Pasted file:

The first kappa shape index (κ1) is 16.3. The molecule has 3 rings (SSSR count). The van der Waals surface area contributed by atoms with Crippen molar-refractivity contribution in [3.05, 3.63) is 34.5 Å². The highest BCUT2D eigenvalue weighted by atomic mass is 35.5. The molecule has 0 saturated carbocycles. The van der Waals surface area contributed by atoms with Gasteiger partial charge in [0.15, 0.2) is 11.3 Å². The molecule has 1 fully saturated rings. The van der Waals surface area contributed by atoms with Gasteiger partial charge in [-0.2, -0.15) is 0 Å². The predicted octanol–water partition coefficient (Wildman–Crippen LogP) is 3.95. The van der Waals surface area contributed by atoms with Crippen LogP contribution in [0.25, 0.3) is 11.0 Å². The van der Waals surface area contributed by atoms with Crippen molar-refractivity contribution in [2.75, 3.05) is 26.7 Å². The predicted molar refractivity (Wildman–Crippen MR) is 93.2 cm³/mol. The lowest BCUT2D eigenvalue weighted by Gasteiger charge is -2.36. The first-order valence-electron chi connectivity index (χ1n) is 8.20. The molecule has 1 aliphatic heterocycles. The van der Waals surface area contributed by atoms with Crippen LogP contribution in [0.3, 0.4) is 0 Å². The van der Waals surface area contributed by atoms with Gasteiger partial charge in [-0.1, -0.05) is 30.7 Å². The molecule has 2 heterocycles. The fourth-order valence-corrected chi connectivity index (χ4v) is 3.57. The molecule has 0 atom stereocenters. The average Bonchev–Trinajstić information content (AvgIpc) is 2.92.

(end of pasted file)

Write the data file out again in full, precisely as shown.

The first kappa shape index (κ1) is 16.3. The molecule has 3 rings (SSSR count). The van der Waals surface area contributed by atoms with Crippen molar-refractivity contribution in [3.05, 3.63) is 34.5 Å². The highest BCUT2D eigenvalue weighted by atomic mass is 35.5. The molecule has 0 saturated carbocycles. The van der Waals surface area contributed by atoms with Gasteiger partial charge in [0.15, 0.2) is 11.3 Å². The molecule has 1 fully saturated rings. The van der Waals surface area contributed by atoms with Gasteiger partial charge in [-0.2, -0.15) is 0 Å². The predicted octanol–water partition coefficient (Wildman–Crippen LogP) is 3.95. The van der Waals surface area contributed by atoms with Crippen LogP contribution in [0.25, 0.3) is 11.0 Å². The van der Waals surface area contributed by atoms with Crippen molar-refractivity contribution in [2.75, 3.05) is 26.7 Å². The predicted molar refractivity (Wildman–Crippen MR) is 93.2 cm³/mol. The lowest BCUT2D eigenvalue weighted by Gasteiger charge is -2.36. The first-order valence-electron chi connectivity index (χ1n) is 8.20. The molecule has 1 aliphatic heterocycles. The van der Waals surface area contributed by atoms with Crippen LogP contribution in [0.3, 0.4) is 0 Å². The van der Waals surface area contributed by atoms with Gasteiger partial charge in [-0.1, -0.05) is 30.7 Å². The molecule has 2 heterocycles. The fourth-order valence-corrected chi connectivity index (χ4v) is 3.57. The molecule has 0 atom stereocenters. The average Bonchev–Trinajstić information content (AvgIpc) is 2.92.